Jun 01, 2012 - 7:41 am
The impact of obesity on time to recurrence in ovarian cancer: A retrospective study.
Background: There has been conflicting data regarding the relationship between obesity and progression free survival in patients with ovarian cancer. There has been some evidence to suggest that obesity results in altered tumor biology and a poorer prognosis in these patients. The aim of this study was to examine whether obesity is a risk factor for time to recurrence in primary epithelial ovarian cancer. Methods: A multicenter retrospective chart review was performed at Mercy Medical Center and University of Michigan Medical Center. 591 patients were diagnosed with primary epithelial ovarian cancer between 2004-2009. However, 221 patients were excluded from the analysis because of persistent or progressive disease, treatment with neoadjuvant chemotherapy, presence of synchronous tumors or incomplete follow-up data. 370 patients were eligible for analysis. Data collected included: height and weight at the time of surgery, age, race, medical co-morbid illnesses, tumor stage, grade and histology. Treatment related data such as number of cycles of adjuvant chemotherapy; and optimal versus suboptimal tumor debulking was also collected. Body mass index (BMI) was defined according to WHO 2004 criteria. Women with a BMI greater than 30 were categorized as obese. The diagnosis of recurrence was made by positive radiological or pathological diagnosis of cancer recurrence after patient had surgery, received adjuvant chemotherapy and had no clinical, radiological or serological evidence of recurrence during this time. The time to recurrence was then quantified in terms of months from the initial surgery. Survival analyses were performed with the Kaplan-Meier method and compared using log-rank testing. Time to recurrence was analyzed using Mann-Whitney U and Wilcox W tests. Results: 130 (35%) obese patients were compared with 240 (65%) non obese patients. A recurrence was documented in 125 (47.9%) non obese patients and 49 (37.7%) obese patients. Time to recurrence between both BMI groups was found to be identical, at 15 months (p=1.0). The progression free survival was similar in both obese and non obese subjects (p=0.118).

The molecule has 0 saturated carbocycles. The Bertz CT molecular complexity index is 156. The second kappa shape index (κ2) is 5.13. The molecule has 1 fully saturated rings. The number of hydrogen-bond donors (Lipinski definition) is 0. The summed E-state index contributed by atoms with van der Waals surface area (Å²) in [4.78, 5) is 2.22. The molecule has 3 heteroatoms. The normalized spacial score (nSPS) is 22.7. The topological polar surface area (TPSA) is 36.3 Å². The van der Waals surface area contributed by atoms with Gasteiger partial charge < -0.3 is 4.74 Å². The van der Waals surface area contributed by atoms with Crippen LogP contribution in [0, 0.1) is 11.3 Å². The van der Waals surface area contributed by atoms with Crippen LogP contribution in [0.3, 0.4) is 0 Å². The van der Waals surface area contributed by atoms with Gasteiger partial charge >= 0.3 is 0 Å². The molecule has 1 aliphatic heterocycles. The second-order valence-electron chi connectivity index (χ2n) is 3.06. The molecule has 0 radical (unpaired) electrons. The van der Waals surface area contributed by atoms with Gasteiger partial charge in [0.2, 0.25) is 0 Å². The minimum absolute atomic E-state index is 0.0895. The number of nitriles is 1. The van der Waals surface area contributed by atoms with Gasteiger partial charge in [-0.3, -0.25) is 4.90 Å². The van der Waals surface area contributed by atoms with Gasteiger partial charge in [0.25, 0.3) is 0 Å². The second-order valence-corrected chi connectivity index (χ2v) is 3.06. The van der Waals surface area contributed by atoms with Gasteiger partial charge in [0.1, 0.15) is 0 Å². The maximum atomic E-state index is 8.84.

Conclusions: Obesity does not impact the time to recurrence in patients with primary ovarian cancer.